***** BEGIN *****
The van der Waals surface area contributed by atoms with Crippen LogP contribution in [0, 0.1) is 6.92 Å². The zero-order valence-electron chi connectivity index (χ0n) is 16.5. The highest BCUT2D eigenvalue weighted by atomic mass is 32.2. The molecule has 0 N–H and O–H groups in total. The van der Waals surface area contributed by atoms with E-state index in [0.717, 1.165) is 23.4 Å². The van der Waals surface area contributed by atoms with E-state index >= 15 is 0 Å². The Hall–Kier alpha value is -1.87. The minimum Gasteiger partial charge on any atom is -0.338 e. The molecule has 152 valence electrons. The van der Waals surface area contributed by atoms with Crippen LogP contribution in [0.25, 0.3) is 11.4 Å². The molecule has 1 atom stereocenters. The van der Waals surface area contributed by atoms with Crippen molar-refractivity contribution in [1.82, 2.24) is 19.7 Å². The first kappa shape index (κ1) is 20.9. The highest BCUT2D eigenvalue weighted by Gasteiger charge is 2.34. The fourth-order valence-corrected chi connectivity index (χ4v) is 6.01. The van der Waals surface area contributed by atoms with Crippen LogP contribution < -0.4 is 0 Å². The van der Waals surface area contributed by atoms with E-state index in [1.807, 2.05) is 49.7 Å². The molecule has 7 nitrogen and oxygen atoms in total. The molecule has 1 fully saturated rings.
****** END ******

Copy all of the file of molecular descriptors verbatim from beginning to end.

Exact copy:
The van der Waals surface area contributed by atoms with Crippen LogP contribution in [0, 0.1) is 6.92 Å². The zero-order valence-electron chi connectivity index (χ0n) is 16.5. The highest BCUT2D eigenvalue weighted by atomic mass is 32.2. The molecule has 0 N–H and O–H groups in total. The van der Waals surface area contributed by atoms with E-state index in [0.717, 1.165) is 23.4 Å². The van der Waals surface area contributed by atoms with E-state index >= 15 is 0 Å². The Hall–Kier alpha value is -1.87. The minimum Gasteiger partial charge on any atom is -0.338 e. The molecule has 152 valence electrons. The van der Waals surface area contributed by atoms with Crippen LogP contribution in [0.25, 0.3) is 11.4 Å². The molecule has 1 atom stereocenters. The van der Waals surface area contributed by atoms with Crippen molar-refractivity contribution in [1.82, 2.24) is 19.7 Å². The first kappa shape index (κ1) is 20.9. The highest BCUT2D eigenvalue weighted by Gasteiger charge is 2.34. The fourth-order valence-corrected chi connectivity index (χ4v) is 6.01. The van der Waals surface area contributed by atoms with Crippen LogP contribution < -0.4 is 0 Å². The van der Waals surface area contributed by atoms with E-state index in [1.807, 2.05) is 49.7 Å². The molecule has 7 nitrogen and oxygen atoms in total. The molecule has 1 fully saturated rings.